How’s Your Mind-Body Connection?
In this episode of our retirement podcast, our guest is Dr. Kelli Harding, author of The Rabbit Effect: Live Longer, Happier, and Healthier With the Groundbreaking Science of Kindness. Is there anything more important than your health and well-being? Most books for retirement focus on financing retirement and health care, which are important topics. If you want to retire smarter, you have to go beyond that. The Rabbit Effect is not a retirement book per se, but it offers recommendations, based on research, on how you can enhance your overall wellness by mindful of hidden factors, like compassion and kindness.
We discuss with Kelli Harding:
- How scientific research on compassion and kindness changed how she viewed medicine
- Why the Mind-Body connection and hidden factors affect health and well-being
- The role of relationships and social ties to health
- The long-term consequences of seemingly small decisions like compassion and choices we make – do acts of kindness matter?
- The importance of cultivating a sense of purpose
- The ripple effect of compassion and kindness
- Her recommendations on how to start to make mindful daily choices that matter to your well-being
Kelli Harding, MD, MPH, is an assistant clinical professor of psychiatry at Columbia University Irving Medical Center. She is a diplomate of the American Board of Psychiatry and Neurology, as well as boarded in the specialty of psychosomatic (mind-body) medicine. Harding has spent much of her career in the emergency room at New York-Presbyterian Hospital. She has also served nationally on the Association of American Medical Colleges Board of Directors, which leads the academic medicine community to improve the health of all.
Harding is also the author of “The Rabbit Effect: Live Longer, Happier, and Healthier with the Groundbreaking Science of Kindness”. She has appeared as an expert source for media outlets including Today, Good Morning America, NPR, The New York Times, Medscape, Oprah.com, Parents, and US News & World Report.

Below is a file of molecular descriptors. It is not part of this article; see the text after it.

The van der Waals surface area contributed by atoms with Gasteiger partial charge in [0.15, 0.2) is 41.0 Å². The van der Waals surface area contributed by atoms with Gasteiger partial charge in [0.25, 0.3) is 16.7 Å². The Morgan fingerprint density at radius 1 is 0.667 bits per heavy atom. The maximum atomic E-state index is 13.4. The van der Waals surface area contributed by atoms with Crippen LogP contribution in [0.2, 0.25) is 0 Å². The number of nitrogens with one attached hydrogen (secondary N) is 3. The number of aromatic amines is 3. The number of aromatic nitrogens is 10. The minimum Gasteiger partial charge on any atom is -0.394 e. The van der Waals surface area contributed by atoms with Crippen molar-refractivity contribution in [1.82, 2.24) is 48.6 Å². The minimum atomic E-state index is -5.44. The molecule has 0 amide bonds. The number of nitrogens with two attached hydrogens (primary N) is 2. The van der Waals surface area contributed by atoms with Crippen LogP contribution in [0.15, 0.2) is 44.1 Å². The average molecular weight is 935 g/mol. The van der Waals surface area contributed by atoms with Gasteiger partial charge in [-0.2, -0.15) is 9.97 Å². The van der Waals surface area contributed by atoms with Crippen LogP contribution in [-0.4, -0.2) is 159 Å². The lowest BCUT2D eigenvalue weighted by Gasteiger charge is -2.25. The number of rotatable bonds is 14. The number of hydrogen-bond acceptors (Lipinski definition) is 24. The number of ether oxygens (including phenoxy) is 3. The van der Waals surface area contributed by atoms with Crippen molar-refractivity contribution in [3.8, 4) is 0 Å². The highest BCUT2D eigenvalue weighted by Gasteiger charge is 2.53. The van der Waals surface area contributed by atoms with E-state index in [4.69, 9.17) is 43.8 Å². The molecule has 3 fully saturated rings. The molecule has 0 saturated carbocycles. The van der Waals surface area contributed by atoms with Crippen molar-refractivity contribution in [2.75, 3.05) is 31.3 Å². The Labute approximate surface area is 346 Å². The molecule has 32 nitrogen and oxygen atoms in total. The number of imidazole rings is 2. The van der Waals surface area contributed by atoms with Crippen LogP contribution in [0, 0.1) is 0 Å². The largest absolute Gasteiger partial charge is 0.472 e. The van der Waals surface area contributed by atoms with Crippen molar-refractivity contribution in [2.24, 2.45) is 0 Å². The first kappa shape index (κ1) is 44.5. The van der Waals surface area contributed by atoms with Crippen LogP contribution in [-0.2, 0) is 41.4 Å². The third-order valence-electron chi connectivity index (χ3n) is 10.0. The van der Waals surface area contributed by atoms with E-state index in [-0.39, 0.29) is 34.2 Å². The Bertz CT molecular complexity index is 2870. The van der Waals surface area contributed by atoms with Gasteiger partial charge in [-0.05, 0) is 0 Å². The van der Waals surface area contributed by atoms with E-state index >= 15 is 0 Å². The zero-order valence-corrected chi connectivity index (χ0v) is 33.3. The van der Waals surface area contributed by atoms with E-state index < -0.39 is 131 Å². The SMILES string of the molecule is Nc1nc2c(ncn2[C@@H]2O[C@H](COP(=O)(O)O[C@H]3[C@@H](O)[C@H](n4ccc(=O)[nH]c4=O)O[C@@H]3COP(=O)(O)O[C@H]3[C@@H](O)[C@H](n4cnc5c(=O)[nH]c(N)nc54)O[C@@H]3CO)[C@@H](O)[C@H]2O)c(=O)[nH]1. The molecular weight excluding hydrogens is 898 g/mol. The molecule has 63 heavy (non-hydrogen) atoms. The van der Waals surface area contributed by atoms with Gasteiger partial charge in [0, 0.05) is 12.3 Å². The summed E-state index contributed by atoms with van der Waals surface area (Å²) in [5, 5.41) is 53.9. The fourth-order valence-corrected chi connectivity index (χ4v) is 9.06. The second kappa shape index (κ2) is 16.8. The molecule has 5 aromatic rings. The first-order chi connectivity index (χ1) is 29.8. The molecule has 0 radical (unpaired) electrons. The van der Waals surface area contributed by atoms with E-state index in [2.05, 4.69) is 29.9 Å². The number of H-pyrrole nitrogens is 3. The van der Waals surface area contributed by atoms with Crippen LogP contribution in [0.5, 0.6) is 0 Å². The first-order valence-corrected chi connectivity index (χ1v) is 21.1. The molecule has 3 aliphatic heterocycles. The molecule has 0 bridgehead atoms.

On Hidden Factors that Influence Health
“Here’s the really shocking statistic – we know that lifestyle factors are important and we know that medical care and access to quality medical care is absolutely critical for every human being. But it probably only accounts for about 10 to 20% of our overall health status. And the rest of it has to do with our social world and all these hidden factors in our homes, relationships, communities, workplaces, schools that we need to be talking and addressing that we often don’t think about, like health.”
“So for listeners, if there is one thing that you can invest in for your health, it’s building positive relationships – and this pans out in multiple studies. In fact, the longest-running study ever, which has been done out of Harvard, shows that the number one predictor of somebody’s health is actually positive relationships.”
On Inflammation, Stress and Support
“So, probably the big culprit, and I talk a lot about this in the book, is inflammation…We know that inflammation has been linked with depression and anxiety and other things. And it’s interesting because some of the medicines that we use to treat those illnesses that we didn’t fully understand. We know from clinical trials that they work, but we didn’t know how they worked and it seems to be a common pathway among many of them that they’re anti-inflammatory. And what’s interesting about that is we might be looking at sort of like a underlying cause of all illness, which is, as a clinician, quite exciting. But then the other question is how, what can you do to try to reduce that? And a major pathway through that is our stress levels. And stress is something that happens to all of us. But a big piece of it that we can control that’s really exciting is how we deal with stress. And you know, that’s where there’s so much opportunity for training and coaching and thinking through how we navigate life’s challenges. And I think that’s what’s really exciting cause it validates so much of the work that people who are working in coaching and in wellness and in so many of the ways that we support one another, why it works too and why it helps us feel better too.”
For More on Kelli Harding
Two Studies Mentioned in the podcast:
(University of Michigan)
The Rabbit Effect is on our list of the Best Books on Retirement. We find that many of them are not explicitly about planning for retirement – and they can help you retire smarter.
Related Podcast Episode:
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